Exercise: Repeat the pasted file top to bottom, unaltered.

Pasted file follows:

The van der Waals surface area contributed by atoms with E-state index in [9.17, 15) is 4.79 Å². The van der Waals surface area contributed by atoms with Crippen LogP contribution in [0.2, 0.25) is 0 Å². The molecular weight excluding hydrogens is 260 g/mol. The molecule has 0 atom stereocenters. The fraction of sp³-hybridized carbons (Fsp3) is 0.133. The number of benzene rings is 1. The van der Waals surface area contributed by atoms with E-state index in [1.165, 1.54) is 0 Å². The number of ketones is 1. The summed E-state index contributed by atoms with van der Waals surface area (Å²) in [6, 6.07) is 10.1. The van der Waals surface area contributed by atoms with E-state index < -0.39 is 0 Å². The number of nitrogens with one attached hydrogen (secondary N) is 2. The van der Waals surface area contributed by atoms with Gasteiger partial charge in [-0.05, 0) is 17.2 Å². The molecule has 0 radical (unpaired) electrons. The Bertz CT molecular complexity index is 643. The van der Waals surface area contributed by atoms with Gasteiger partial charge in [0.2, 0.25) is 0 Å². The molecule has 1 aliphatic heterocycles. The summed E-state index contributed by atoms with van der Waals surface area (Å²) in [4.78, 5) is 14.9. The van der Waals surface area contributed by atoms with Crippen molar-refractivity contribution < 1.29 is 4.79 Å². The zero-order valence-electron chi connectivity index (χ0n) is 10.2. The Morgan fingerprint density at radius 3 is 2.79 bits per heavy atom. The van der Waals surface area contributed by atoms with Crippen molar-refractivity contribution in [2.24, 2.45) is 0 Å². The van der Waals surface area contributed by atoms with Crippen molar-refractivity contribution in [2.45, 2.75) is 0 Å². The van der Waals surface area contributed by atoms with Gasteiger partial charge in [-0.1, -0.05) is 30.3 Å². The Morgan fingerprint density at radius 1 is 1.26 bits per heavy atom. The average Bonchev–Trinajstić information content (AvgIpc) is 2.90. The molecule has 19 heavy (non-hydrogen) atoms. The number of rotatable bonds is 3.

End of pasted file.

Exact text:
The van der Waals surface area contributed by atoms with E-state index in [9.17, 15) is 4.79 Å². The van der Waals surface area contributed by atoms with Crippen LogP contribution in [0.2, 0.25) is 0 Å². The molecular weight excluding hydrogens is 260 g/mol. The molecule has 0 atom stereocenters. The fraction of sp³-hybridized carbons (Fsp3) is 0.133. The number of benzene rings is 1. The van der Waals surface area contributed by atoms with E-state index in [1.165, 1.54) is 0 Å². The number of ketones is 1. The summed E-state index contributed by atoms with van der Waals surface area (Å²) in [6, 6.07) is 10.1. The van der Waals surface area contributed by atoms with E-state index < -0.39 is 0 Å². The number of nitrogens with one attached hydrogen (secondary N) is 2. The van der Waals surface area contributed by atoms with Gasteiger partial charge in [-0.05, 0) is 17.2 Å². The molecule has 0 radical (unpaired) electrons. The Bertz CT molecular complexity index is 643. The van der Waals surface area contributed by atoms with Gasteiger partial charge in [0.2, 0.25) is 0 Å². The molecule has 1 aliphatic heterocycles. The summed E-state index contributed by atoms with van der Waals surface area (Å²) in [4.78, 5) is 14.9. The van der Waals surface area contributed by atoms with Crippen molar-refractivity contribution < 1.29 is 4.79 Å². The zero-order valence-electron chi connectivity index (χ0n) is 10.2. The Morgan fingerprint density at radius 3 is 2.79 bits per heavy atom. The van der Waals surface area contributed by atoms with Crippen molar-refractivity contribution in [2.24, 2.45) is 0 Å². The van der Waals surface area contributed by atoms with Crippen molar-refractivity contribution in [2.45, 2.75) is 0 Å². The van der Waals surface area contributed by atoms with Gasteiger partial charge in [-0.1, -0.05) is 30.3 Å². The Morgan fingerprint density at radius 1 is 1.26 bits per heavy atom. The average Bonchev–Trinajstić information content (AvgIpc) is 2.90. The molecule has 19 heavy (non-hydrogen) atoms. The number of rotatable bonds is 3.